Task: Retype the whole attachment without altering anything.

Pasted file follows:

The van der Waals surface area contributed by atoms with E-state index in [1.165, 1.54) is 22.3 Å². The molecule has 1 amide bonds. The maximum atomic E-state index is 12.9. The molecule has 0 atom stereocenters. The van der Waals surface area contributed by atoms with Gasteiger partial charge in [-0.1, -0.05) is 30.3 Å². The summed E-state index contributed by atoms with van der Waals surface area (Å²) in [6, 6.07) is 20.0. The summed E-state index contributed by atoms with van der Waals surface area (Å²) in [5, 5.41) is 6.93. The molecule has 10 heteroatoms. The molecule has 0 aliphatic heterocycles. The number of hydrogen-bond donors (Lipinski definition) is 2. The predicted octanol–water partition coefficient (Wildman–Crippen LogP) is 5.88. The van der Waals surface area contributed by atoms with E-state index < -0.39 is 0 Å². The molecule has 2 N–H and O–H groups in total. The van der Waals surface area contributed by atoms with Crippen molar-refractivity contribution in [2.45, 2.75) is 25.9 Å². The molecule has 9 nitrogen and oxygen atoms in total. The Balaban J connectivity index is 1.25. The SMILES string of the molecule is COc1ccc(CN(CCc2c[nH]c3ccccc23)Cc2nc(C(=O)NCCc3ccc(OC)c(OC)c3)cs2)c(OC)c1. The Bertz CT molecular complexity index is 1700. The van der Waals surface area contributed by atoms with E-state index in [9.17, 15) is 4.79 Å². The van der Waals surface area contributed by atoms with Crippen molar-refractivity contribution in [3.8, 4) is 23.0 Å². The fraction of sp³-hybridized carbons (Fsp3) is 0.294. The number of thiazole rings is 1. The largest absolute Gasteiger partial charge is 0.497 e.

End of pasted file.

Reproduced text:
The van der Waals surface area contributed by atoms with E-state index in [1.165, 1.54) is 22.3 Å². The molecule has 1 amide bonds. The maximum atomic E-state index is 12.9. The molecule has 0 atom stereocenters. The van der Waals surface area contributed by atoms with Gasteiger partial charge in [-0.1, -0.05) is 30.3 Å². The summed E-state index contributed by atoms with van der Waals surface area (Å²) in [6, 6.07) is 20.0. The summed E-state index contributed by atoms with van der Waals surface area (Å²) in [5, 5.41) is 6.93. The molecule has 10 heteroatoms. The molecule has 0 aliphatic heterocycles. The number of hydrogen-bond donors (Lipinski definition) is 2. The predicted octanol–water partition coefficient (Wildman–Crippen LogP) is 5.88. The van der Waals surface area contributed by atoms with E-state index < -0.39 is 0 Å². The molecule has 2 N–H and O–H groups in total. The van der Waals surface area contributed by atoms with Crippen molar-refractivity contribution in [2.45, 2.75) is 25.9 Å². The molecule has 9 nitrogen and oxygen atoms in total. The Balaban J connectivity index is 1.25. The SMILES string of the molecule is COc1ccc(CN(CCc2c[nH]c3ccccc23)Cc2nc(C(=O)NCCc3ccc(OC)c(OC)c3)cs2)c(OC)c1. The Bertz CT molecular complexity index is 1700. The van der Waals surface area contributed by atoms with E-state index in [9.17, 15) is 4.79 Å². The van der Waals surface area contributed by atoms with Crippen molar-refractivity contribution in [3.8, 4) is 23.0 Å². The fraction of sp³-hybridized carbons (Fsp3) is 0.294. The number of thiazole rings is 1. The largest absolute Gasteiger partial charge is 0.497 e.